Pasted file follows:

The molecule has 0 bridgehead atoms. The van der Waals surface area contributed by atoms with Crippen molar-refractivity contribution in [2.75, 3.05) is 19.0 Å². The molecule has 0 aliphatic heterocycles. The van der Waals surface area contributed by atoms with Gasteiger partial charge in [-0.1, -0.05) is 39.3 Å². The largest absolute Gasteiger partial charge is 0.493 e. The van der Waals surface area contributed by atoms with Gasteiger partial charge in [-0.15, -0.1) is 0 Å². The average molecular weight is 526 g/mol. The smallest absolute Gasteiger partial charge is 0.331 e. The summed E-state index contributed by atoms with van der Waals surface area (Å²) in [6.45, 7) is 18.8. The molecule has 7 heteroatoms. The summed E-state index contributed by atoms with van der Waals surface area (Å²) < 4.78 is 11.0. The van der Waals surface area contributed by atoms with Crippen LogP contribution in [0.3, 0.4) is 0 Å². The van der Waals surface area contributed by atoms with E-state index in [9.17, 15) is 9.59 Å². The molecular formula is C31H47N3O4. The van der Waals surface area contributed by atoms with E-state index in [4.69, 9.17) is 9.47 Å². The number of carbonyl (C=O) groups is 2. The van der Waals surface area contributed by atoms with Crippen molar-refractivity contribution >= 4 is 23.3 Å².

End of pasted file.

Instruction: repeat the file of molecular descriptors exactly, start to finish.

The molecule has 0 bridgehead atoms. The van der Waals surface area contributed by atoms with Crippen molar-refractivity contribution in [2.75, 3.05) is 19.0 Å². The molecule has 0 aliphatic heterocycles. The van der Waals surface area contributed by atoms with Gasteiger partial charge in [-0.1, -0.05) is 39.3 Å². The largest absolute Gasteiger partial charge is 0.493 e. The van der Waals surface area contributed by atoms with Gasteiger partial charge in [-0.15, -0.1) is 0 Å². The average molecular weight is 526 g/mol. The smallest absolute Gasteiger partial charge is 0.331 e. The summed E-state index contributed by atoms with van der Waals surface area (Å²) in [6.45, 7) is 18.8. The molecule has 7 heteroatoms. The summed E-state index contributed by atoms with van der Waals surface area (Å²) < 4.78 is 11.0. The van der Waals surface area contributed by atoms with Crippen LogP contribution in [0.3, 0.4) is 0 Å². The van der Waals surface area contributed by atoms with E-state index in [9.17, 15) is 9.59 Å². The molecular formula is C31H47N3O4. The van der Waals surface area contributed by atoms with E-state index in [4.69, 9.17) is 9.47 Å². The number of carbonyl (C=O) groups is 2. The van der Waals surface area contributed by atoms with Crippen molar-refractivity contribution >= 4 is 23.3 Å².